Gay Anger Meets N.Y. Senate Leader



Pressed on whether another marriage equality vote would come in 2011,
Sampson would not commit to a timetable, although he indicated a clear
preference for bringing the bill to the floor only when he knows the
votes exist to pass it. Last year’s vote, which took place despite an
uncertain outcome, represented a rarity for Albany, and the prospect of
two consecutive failures obviously troubles advocates.

“As everyone says
here, it’s not only the point of just bringing the bill to the floor,
it’s about bringing the bill to the floor to pass,” said Sampson. “And
therefore, there needs to be that dialogue, there needs to be a strategy
as we’re doing now, to make sure that we have those members who support
marriage equality, that we have them in place, and that those who may
disagree, also have an opportunity to have a dialogue with them to see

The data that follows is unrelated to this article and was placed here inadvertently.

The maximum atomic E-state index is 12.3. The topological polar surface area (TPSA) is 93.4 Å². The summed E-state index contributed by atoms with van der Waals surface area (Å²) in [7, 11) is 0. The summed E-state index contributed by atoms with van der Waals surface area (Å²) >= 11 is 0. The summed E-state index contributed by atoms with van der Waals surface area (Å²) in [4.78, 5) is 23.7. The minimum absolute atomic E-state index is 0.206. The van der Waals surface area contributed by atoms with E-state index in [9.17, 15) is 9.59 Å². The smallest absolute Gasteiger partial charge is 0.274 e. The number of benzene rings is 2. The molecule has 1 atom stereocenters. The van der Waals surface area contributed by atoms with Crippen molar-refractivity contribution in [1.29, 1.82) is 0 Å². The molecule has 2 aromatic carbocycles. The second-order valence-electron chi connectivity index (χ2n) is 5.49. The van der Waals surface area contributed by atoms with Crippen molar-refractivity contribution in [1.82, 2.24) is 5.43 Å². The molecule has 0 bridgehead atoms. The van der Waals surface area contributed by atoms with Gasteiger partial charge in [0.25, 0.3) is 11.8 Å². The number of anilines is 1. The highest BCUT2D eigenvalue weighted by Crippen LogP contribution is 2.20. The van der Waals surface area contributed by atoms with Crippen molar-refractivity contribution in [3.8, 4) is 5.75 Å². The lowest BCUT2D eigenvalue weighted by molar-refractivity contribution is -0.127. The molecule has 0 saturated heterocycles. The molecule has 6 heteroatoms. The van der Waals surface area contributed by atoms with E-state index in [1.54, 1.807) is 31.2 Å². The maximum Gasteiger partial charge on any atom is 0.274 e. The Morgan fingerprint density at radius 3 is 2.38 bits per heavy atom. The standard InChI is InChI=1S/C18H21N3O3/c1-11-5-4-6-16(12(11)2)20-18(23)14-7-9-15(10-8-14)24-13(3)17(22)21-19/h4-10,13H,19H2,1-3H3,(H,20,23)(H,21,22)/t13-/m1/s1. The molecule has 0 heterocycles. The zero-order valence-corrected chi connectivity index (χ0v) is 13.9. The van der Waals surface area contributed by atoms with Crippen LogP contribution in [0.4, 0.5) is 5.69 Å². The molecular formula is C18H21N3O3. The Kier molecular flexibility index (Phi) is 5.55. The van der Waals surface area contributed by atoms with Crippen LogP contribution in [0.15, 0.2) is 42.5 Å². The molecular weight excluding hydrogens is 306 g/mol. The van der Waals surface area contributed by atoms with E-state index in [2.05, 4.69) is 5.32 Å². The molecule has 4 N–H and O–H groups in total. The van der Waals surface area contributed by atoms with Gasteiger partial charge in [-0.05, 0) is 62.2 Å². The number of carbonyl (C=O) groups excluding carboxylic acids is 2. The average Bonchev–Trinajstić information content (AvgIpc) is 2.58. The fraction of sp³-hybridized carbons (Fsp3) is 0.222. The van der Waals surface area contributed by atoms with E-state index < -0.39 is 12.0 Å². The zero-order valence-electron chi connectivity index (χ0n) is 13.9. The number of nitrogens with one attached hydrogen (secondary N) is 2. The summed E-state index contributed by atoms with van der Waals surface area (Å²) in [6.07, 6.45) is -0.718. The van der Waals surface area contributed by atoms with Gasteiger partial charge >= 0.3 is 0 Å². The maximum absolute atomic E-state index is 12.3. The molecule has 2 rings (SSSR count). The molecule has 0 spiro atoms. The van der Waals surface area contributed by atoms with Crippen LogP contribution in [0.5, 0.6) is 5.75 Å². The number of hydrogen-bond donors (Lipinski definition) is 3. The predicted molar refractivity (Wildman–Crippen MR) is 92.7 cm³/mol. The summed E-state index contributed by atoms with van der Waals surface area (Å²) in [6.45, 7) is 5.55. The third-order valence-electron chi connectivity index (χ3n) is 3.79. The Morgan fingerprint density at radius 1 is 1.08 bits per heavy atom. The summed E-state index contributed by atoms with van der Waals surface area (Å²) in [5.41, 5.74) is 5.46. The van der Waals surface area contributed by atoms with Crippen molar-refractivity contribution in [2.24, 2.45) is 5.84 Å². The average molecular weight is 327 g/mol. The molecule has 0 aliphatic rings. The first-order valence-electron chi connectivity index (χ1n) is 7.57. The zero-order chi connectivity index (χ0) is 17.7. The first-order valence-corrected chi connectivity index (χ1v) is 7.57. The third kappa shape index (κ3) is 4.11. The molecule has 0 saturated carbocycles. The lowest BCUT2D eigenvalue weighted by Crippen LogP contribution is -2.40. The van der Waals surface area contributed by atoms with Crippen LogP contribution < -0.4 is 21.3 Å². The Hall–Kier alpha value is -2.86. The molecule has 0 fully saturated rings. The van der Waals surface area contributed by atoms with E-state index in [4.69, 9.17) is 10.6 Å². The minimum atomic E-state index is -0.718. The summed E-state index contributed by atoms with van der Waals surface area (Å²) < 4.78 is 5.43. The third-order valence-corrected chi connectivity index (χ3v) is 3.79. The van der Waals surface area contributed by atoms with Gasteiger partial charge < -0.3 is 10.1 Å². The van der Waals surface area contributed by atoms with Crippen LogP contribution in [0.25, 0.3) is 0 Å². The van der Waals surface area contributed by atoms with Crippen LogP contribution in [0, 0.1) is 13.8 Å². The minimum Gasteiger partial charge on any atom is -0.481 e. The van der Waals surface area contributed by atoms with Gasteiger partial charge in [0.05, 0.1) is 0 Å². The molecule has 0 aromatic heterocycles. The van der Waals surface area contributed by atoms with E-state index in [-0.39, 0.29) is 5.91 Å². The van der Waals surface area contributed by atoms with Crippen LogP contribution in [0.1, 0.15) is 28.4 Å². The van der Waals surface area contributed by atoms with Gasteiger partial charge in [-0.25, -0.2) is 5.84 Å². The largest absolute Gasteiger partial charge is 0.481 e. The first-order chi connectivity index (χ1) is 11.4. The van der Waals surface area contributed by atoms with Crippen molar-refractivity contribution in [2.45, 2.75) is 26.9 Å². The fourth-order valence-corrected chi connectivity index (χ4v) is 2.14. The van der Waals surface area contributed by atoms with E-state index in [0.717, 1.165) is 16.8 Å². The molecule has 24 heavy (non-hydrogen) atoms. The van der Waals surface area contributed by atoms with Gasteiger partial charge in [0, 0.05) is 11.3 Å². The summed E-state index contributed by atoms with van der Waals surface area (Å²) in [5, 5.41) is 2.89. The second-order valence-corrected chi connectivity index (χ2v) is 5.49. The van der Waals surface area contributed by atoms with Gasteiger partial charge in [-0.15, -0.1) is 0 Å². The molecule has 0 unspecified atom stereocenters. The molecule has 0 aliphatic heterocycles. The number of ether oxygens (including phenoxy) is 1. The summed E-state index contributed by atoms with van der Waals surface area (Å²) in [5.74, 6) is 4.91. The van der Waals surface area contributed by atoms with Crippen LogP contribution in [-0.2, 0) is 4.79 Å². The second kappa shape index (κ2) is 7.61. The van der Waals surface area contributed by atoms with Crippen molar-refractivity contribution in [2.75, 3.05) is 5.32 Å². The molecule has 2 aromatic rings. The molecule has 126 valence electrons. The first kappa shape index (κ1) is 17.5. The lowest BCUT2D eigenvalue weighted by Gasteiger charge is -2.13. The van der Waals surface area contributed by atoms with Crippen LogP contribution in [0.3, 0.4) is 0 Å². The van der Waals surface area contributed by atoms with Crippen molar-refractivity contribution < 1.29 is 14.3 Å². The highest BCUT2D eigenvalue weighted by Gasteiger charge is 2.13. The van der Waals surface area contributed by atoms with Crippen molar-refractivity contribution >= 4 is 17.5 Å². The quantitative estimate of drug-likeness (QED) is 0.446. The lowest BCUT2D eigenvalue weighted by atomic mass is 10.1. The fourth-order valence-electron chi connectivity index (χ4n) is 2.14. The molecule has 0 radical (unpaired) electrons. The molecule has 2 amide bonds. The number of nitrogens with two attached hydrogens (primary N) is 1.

if they can evolve, as such as I have evolved.

“And that is the
hesitancy that you heard with respect to, meaning that, of course, I
could put the bill on the floor next month,” he continued. “But it’s not
the question of it going to the floor and, you know, getting 25 votes. I
think the point is getting it to the floor and passing.”

impatient speakers insisted that a tougher line from Sampson could
accelerate the process, especially given momentum from the Proposition 8
decision in California and the likely election of Andrew Cuomo as the next governor of New York. The popular attorney general has made marriage equality a prominent part of his reform-minded campaign platform.

understand your problems, but you have to understand our situation,”
said Stonewall board member Marty Algaze. “If we were any other
minority, it would not be acceptable. You have to go to your conference
and you have to tell them, ‘The gay community is really fucking pissed
off and we’re not going to accept this shit anymore.’ We’ve come a long

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